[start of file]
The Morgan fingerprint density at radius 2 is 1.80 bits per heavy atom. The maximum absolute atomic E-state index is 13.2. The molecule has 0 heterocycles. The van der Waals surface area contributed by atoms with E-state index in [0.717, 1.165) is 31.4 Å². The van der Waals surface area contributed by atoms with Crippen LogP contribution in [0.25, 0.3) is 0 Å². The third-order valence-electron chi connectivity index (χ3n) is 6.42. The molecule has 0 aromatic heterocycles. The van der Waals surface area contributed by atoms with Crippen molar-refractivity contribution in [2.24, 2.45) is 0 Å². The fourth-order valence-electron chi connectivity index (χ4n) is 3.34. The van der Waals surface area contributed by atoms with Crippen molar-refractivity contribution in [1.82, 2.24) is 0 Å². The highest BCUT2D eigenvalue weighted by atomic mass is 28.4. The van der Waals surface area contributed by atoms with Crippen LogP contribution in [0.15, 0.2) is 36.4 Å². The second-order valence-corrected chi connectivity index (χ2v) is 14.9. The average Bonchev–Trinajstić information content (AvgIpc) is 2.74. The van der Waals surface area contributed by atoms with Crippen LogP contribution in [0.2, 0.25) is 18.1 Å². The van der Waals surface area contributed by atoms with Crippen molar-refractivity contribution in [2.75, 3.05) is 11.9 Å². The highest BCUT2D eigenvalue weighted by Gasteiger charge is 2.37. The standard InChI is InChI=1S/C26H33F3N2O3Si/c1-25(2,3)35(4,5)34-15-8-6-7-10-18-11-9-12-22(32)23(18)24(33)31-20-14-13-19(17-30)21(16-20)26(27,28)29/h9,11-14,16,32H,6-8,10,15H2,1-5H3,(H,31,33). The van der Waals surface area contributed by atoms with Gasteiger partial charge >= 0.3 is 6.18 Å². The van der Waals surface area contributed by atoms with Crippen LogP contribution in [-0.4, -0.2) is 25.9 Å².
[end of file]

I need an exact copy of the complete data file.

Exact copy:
The Morgan fingerprint density at radius 2 is 1.80 bits per heavy atom. The maximum absolute atomic E-state index is 13.2. The molecule has 0 heterocycles. The van der Waals surface area contributed by atoms with E-state index in [0.717, 1.165) is 31.4 Å². The van der Waals surface area contributed by atoms with Crippen LogP contribution in [0.25, 0.3) is 0 Å². The third-order valence-electron chi connectivity index (χ3n) is 6.42. The molecule has 0 aromatic heterocycles. The van der Waals surface area contributed by atoms with Crippen molar-refractivity contribution in [2.24, 2.45) is 0 Å². The fourth-order valence-electron chi connectivity index (χ4n) is 3.34. The van der Waals surface area contributed by atoms with Crippen molar-refractivity contribution in [1.82, 2.24) is 0 Å². The highest BCUT2D eigenvalue weighted by atomic mass is 28.4. The van der Waals surface area contributed by atoms with Crippen LogP contribution in [0.15, 0.2) is 36.4 Å². The second-order valence-corrected chi connectivity index (χ2v) is 14.9. The average Bonchev–Trinajstić information content (AvgIpc) is 2.74. The van der Waals surface area contributed by atoms with Crippen LogP contribution in [0.2, 0.25) is 18.1 Å². The van der Waals surface area contributed by atoms with Crippen molar-refractivity contribution in [2.75, 3.05) is 11.9 Å². The highest BCUT2D eigenvalue weighted by Gasteiger charge is 2.37. The standard InChI is InChI=1S/C26H33F3N2O3Si/c1-25(2,3)35(4,5)34-15-8-6-7-10-18-11-9-12-22(32)23(18)24(33)31-20-14-13-19(17-30)21(16-20)26(27,28)29/h9,11-14,16,32H,6-8,10,15H2,1-5H3,(H,31,33). The van der Waals surface area contributed by atoms with Gasteiger partial charge >= 0.3 is 6.18 Å². The van der Waals surface area contributed by atoms with Crippen LogP contribution in [-0.4, -0.2) is 25.9 Å².